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About a dozen Yale undergraduates met with faculty and staff from the Yale School of Public Health in an information session Monday for the new combined B.A.-B.S./M.P.H. program offered by Yale College and the School of Public Health.

At the meeting, Brian Leaderer, interim dean of the School of Public Health and chair of the Department of Epidemiology and Public Health, said nationwide interest in public health issues is consistently rising, and Yale has mirrored this trend.

Mark Schlesinger, director of undergraduate studies at the School of Public Health — a position created only four months ago — said two types of students are expected to participate in the program: social activists who will use the M.P.H. as a terminal professional degree and those who will go on to obtain degrees in fields such as medicine, law or public policy. The latter group comprises about three-fourths of the standard two-year M.P.H. program’s enrollment, said Anne Pistell, dean of student affairs at the School of Public Health.

But not all students fit neatly into either group. Some said they are considering earning a second degree after their M.P.H. but are hesitant to make the decision now.

“I think that getting an M.P.H. is essential to my career goals,” said Anjali Varma ’08, who attended the meeting. “I’ll think about getting a medical degree later, if it furthers my work.”

A medical degree is one of the most common degrees students pursue in addition to their M.P.H., but it is by no means the only one.

Jessica Stephens ’09 said she plans to apply for the combined program next year and anticipates working for several years afterward before ultimately applying to law school.

Future plans vary among interested students, and their reasons for entering the field of public health also differ. Several said they have always had an interest in the subject, but for others, their interest developed more recently.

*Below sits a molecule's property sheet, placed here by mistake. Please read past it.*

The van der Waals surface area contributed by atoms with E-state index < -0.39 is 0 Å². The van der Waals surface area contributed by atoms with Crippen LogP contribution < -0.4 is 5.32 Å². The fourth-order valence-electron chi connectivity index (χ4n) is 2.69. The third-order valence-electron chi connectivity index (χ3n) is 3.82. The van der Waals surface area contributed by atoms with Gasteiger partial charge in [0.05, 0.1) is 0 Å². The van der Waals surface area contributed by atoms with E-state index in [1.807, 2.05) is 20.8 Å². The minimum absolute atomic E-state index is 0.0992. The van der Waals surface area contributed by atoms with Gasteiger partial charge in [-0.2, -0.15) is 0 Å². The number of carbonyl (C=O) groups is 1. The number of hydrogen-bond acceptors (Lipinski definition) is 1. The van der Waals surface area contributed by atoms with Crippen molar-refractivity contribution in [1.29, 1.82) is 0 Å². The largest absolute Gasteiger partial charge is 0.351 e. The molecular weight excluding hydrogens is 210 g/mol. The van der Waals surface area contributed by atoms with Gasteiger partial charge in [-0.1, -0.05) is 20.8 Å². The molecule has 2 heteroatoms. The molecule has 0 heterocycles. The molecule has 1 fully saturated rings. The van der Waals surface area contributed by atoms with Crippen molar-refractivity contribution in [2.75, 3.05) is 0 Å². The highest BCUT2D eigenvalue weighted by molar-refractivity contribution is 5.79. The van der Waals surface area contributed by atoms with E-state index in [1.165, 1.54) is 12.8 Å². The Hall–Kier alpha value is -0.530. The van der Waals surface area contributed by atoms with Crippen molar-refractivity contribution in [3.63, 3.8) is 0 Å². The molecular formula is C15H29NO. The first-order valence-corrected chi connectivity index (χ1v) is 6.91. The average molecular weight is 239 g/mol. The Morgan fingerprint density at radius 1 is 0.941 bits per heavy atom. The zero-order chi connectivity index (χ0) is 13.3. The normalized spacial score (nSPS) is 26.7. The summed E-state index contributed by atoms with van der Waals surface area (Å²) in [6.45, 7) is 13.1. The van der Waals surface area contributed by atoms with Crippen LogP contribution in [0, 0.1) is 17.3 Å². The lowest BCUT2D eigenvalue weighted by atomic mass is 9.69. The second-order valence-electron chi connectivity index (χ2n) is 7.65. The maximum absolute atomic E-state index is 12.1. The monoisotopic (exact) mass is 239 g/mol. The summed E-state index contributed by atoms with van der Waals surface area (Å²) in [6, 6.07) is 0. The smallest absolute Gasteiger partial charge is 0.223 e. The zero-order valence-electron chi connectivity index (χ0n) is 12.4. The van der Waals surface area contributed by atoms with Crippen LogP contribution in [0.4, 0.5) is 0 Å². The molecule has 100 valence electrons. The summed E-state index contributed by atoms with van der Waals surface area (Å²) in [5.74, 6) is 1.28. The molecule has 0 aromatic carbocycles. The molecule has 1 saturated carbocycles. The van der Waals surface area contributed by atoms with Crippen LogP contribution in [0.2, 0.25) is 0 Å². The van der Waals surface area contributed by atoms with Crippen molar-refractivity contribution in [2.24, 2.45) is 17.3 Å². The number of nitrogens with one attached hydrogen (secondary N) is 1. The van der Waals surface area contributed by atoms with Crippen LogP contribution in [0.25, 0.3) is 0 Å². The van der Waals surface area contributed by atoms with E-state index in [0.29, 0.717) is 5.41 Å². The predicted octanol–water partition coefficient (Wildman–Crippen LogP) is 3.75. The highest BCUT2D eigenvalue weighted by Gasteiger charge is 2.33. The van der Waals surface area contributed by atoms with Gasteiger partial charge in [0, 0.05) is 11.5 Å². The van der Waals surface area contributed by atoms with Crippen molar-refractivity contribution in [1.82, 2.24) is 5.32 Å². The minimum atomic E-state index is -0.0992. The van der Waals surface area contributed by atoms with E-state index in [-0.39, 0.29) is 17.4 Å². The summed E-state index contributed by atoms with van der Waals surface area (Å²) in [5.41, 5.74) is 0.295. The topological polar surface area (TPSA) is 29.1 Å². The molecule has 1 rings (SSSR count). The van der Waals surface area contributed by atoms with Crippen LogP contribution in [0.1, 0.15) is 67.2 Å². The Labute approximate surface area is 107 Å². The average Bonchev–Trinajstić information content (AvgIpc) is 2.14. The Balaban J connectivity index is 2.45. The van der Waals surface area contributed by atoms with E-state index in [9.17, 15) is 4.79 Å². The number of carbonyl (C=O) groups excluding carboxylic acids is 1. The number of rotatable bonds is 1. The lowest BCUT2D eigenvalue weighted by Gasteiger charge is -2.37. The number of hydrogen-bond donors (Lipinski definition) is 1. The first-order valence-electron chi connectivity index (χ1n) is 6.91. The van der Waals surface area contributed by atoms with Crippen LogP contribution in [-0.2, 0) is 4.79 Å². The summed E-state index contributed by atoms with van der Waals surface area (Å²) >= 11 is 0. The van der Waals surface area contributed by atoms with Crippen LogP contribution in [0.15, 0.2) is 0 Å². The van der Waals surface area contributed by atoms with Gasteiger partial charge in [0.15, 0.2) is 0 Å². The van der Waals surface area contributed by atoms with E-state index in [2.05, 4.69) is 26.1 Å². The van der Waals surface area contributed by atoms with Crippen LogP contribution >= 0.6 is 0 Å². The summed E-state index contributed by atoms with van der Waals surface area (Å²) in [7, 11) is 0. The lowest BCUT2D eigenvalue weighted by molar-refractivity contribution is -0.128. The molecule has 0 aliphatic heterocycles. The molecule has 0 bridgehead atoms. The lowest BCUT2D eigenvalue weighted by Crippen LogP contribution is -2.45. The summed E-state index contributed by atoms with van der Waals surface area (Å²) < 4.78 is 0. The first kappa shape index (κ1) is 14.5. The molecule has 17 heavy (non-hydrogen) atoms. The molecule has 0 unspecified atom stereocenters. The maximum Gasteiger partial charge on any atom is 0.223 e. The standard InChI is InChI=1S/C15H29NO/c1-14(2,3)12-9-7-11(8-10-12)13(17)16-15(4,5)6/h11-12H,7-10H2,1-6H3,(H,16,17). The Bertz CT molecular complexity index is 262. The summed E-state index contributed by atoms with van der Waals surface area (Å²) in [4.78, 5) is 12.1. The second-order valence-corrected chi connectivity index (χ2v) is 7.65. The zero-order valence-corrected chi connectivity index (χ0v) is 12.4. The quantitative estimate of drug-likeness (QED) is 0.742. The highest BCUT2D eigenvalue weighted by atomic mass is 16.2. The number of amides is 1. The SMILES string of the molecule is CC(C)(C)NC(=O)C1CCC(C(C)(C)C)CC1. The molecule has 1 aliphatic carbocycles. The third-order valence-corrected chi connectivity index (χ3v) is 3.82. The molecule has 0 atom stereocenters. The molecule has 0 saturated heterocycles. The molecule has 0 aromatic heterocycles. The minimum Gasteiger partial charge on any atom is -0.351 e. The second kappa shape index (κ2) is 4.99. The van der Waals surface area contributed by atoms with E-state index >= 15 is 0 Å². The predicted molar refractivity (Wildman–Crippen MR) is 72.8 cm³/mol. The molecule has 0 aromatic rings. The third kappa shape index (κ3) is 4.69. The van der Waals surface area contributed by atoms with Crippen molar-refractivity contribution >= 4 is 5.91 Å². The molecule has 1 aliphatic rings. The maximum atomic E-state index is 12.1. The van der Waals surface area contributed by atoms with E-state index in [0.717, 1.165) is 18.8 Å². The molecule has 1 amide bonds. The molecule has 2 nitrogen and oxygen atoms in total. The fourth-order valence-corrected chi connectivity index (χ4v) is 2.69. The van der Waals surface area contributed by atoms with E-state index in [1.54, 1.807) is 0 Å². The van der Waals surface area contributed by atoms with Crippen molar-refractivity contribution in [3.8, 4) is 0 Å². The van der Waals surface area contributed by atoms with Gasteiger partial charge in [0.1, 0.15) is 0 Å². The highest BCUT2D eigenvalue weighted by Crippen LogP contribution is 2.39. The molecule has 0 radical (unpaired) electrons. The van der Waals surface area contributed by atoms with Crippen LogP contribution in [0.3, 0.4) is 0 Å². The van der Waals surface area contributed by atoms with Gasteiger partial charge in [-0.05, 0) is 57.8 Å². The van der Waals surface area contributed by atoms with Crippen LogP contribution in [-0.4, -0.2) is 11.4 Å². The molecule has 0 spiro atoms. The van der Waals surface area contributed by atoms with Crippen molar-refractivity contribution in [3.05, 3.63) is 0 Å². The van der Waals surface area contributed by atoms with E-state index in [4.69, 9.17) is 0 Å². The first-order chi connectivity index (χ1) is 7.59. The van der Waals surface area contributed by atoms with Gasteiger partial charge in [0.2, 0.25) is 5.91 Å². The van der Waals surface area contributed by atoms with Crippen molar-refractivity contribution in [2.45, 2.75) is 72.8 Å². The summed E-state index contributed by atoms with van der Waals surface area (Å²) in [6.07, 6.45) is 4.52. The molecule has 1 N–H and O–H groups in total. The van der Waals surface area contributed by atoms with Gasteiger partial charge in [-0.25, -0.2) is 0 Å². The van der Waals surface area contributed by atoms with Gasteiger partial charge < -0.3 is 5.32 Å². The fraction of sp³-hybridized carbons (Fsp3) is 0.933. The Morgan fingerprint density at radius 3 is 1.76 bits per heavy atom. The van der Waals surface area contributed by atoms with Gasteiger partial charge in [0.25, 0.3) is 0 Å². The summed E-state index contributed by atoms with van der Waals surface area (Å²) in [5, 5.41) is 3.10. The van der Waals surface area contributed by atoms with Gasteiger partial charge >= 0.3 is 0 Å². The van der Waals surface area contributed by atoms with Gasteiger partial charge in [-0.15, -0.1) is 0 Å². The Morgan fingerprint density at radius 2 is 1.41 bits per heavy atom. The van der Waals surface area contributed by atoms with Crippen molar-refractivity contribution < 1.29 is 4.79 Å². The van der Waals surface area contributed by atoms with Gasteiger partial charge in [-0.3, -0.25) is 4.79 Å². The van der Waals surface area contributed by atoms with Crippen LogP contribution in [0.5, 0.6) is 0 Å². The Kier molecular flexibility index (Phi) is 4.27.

Sarah Milby ’07 said she was always broadly interested in the field, but narrowed her focus to global health after a spring break trip to Nicaragua.

“I knew it would be eye-opening,” she said. “But it was a slap in the face that conditions would be that much worse there.”

Milby furthered her interest this past summer by volunteering in a health clinic in Peru while teaching English in a rural school. Her experience is similar to the sort of summer internship in which B.A.-B.S./M.P.H. students will be required to participate between their fourth and fifth years in the program. The internship requirement will help give students the real-world experience they may not have by entering directly from college, said Kaveh Khoshnood, a professor of epidemiology and public health.

Program organizers said lack of real-world experience should not be a problem for the students admitted into the program.

“It has to be a student who knows this training is part of their professional plan,” Pistell said. “Why now, why the joint degree? That’ll be important to me when I’m reading [applicants'] essays.”

But some, including Pistell, said the program may not be right for everyone.

“It takes a certain sensibility to know what you want to do,” said Tom Cannell ’06, former editor in chief of the Yale Journal of Public Health. “It’s not a liberal arts education.”

While Leaderer said there are no immediate plans to implement an undergraduate major in health studies, Schlesinger said a committee is still assessing the possibility, though no progress has been made recently. He said an undergraduate course on American public health policy will be taught next year by public health professor Elizabeth Bradley through the departments of Political Science and History of Science, History of Medicine.

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